IAG places $4bn firm order for long-haul 787 Dreamliners


BA 787

UK-based International Consolidated Airlines (IAG) has placed a $4bn firm order with Boeing for 18 long-haul 787 Dreamliner jets, which will be used to replace British Airways' current fleet of 747-400s between 2017 and 2021.

The firm order, which is subject to approval by IAG shareholders, builds on the British Airways' existing order for 24 Dreamliners, with the first airliner expected to be delivered later this year.

The order is the second since Boeing grounded its global fleet of 787s in mid-January because of lithium-ion battery problems.

British Airways' 787s will be powered by Rolls-Royce Trent 1000 engines and the engine order includes a comprehensive maintenance package with total care agreement.

IAG chief executive officer Willie Walsh said the British Airways has 24 Boeing 787s on order already and the company plans to boost this by a further 18 aircraft by exercising its options.

"The aircraft offers a step change in fuel burn efficiency versus our existing aircraft with improvements in fuel cost per seat of more than 20%," he said. "New technology engines and improved aerodynamics will lower fuel burn leading to reduced carbon and NOx emissions."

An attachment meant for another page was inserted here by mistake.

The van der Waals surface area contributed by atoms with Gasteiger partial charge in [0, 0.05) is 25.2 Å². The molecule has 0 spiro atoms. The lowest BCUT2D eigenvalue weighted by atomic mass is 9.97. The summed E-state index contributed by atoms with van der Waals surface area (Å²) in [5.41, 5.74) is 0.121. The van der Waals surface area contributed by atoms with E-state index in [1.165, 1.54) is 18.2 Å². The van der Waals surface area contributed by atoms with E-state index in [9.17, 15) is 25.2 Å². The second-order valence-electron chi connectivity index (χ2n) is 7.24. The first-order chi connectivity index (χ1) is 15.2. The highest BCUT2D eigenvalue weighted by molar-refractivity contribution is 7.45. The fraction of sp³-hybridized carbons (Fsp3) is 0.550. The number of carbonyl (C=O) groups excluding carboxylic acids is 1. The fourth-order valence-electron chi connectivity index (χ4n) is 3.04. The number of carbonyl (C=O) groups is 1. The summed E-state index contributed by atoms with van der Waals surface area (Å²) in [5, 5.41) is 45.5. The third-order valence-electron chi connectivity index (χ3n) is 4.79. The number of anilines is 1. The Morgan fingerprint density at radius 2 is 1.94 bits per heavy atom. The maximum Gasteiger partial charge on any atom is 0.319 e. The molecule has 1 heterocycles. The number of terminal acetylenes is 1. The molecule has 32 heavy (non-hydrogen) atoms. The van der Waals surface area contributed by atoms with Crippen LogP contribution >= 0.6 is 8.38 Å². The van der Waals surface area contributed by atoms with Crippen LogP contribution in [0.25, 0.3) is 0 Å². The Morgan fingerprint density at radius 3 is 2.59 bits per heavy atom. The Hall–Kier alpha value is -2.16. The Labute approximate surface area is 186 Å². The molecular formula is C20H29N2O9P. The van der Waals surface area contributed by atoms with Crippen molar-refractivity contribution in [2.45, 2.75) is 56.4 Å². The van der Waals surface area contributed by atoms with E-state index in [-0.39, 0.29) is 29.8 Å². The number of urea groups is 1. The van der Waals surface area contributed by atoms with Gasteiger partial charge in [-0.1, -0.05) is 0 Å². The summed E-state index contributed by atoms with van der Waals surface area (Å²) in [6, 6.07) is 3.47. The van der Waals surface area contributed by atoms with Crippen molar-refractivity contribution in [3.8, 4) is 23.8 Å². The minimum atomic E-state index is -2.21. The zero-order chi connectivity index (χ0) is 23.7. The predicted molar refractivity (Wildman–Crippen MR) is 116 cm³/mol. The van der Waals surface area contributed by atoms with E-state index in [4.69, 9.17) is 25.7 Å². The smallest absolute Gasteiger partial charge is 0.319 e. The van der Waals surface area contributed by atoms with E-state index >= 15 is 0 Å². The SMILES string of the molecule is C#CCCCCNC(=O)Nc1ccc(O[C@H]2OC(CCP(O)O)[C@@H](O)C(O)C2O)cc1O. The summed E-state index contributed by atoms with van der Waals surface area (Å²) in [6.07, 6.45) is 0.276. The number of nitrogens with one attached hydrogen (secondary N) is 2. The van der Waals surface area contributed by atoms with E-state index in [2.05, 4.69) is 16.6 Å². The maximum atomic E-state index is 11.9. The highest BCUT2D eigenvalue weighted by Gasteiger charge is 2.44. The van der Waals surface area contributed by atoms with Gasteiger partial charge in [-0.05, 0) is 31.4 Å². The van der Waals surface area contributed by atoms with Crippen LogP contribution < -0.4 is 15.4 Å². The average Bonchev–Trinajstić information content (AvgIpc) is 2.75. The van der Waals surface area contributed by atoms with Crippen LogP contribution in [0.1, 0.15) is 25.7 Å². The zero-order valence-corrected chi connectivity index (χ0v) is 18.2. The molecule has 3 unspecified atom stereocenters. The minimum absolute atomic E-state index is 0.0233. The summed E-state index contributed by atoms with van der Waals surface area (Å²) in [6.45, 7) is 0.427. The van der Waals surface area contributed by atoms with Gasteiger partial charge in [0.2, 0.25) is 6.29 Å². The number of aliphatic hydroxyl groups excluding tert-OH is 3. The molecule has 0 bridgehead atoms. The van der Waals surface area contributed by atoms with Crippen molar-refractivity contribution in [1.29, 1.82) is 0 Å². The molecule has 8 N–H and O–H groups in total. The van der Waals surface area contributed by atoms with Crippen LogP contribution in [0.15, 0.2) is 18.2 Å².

"New technology engines and improved aerodynamics will lower fuel burn leading to reduced carbon and NOx emissions."

IAG has also entered into an agreement with Boeing to secure commercial terms and delivery slots that could result in a firm order for 787s, which will be used by its sister carrier Iberia.

The firm orders will only be made when Iberia reduces its cost base and is in a position to grow profits.

Founded in 2011, IAG was formed by the merger of British Airways with Spain's Iberia.

Currently, British Airways has 118 wide-bodied long-haul jetliners in its fleet with 42 aircraft ordered comprising 12 A380s, 24 B787s, six B777-300ERs, while Iberia has 31 wide-bodied long-haul aircraft in its fleet with six A330 already on order.


Image: A Boeing 787 in British Airways' livery. Photo: courtesy of British Airways.

Defence Technology